According to the Professional Rodeo Cowboy Association website, contestants must turn 18-years-old and and earn at least a $1,000 in prize money before they can obtain a contest card to officially become a professional. The amount given in prize money is different from each show.
Locken said he would compete in much bigger shows with veteran contestants when he first started at the professional level, but has since scaled back to fill his permit before he can purchase his card to become a professional. After he obtains professional status, he plans to make a run for Rookie of the Year.
Locken said that even though he works full-time, he’s trying to reach out to different companies to obtain a sponsorship to help with expenses, but being new in the professional world makes it difficult.
With the success he had in his younger years, Locken said there is always pressure to perform.
“I know the capability is there, I know the talent is there,” Locken said. “I’m getting back into it, so you want to win to justify having it, but at the same time you want it to be fun.”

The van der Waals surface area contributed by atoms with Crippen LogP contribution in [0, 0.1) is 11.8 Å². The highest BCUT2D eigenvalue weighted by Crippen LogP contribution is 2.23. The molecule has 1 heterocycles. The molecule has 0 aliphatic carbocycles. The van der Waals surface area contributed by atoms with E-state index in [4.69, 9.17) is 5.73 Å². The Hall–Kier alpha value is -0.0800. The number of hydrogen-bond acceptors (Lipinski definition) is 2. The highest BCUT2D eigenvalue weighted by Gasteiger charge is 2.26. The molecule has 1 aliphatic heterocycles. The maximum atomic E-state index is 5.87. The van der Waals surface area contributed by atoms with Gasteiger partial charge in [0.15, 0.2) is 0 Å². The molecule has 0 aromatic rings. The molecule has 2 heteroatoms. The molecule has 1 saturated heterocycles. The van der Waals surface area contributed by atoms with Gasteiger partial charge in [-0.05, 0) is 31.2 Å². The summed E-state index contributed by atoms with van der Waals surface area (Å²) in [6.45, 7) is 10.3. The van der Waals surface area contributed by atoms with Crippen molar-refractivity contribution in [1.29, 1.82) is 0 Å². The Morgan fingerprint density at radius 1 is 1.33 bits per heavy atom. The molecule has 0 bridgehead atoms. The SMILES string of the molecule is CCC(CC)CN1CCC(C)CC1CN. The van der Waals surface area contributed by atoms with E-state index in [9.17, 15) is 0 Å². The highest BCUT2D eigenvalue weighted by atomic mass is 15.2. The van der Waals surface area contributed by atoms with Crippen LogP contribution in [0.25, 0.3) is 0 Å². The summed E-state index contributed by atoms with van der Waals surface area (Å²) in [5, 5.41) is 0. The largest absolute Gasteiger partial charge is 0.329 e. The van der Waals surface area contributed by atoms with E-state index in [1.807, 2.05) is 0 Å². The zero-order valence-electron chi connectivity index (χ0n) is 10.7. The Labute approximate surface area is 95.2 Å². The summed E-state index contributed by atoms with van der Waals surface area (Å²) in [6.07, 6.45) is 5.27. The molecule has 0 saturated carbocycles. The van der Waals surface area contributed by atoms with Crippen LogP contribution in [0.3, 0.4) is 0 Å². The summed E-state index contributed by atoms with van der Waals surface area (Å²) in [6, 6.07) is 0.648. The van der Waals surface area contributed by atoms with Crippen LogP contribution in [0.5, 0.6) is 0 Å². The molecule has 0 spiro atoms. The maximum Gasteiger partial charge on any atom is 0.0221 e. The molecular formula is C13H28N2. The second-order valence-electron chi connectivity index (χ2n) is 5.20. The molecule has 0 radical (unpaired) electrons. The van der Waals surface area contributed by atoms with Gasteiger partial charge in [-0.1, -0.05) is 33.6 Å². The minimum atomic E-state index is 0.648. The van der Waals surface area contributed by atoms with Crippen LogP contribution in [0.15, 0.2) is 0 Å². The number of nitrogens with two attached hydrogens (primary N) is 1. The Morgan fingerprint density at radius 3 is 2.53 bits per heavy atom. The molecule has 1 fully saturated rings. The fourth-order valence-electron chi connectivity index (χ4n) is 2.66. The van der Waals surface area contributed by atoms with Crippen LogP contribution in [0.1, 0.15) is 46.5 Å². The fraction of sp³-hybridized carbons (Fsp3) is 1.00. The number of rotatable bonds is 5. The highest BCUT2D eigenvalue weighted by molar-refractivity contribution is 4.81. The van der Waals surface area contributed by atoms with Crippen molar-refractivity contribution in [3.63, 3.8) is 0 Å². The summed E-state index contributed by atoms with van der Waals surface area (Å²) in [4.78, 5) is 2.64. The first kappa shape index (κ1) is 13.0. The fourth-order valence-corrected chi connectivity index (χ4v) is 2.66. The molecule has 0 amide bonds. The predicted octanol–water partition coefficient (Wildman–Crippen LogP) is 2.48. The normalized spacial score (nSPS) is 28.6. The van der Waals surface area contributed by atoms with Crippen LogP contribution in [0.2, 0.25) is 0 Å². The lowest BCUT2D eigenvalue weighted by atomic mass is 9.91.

Merrill has since taken a step back from the professional world because one of her horses sustained an injury. She has since moved on to going to local “fun shows” that are typically less competitive and less expensive to enter.
She is also trying to bring the joy back into rodeos and to show others that winning isn’t always as important as it seems. She said after many years of going to rodeos every weekend, practicing, and deciding what’s best for the horses as well as the mental pressure to perform and other competitive aspects, she is burnt out.
She has plans to get back to the professional world later this year, but is waiting to obtain her own farm for her horses. She is currently renting a facility in Portage to keep and train them.
While the road isn’t easy, Rayha Richert said she can’t imagine not being in rodeos.
For Locken, it is “the love of the game” keeps him in the show.
“There’s nothing like having a bang out run where 10,000 people in the stands go wild and everybody is watching you,” he said.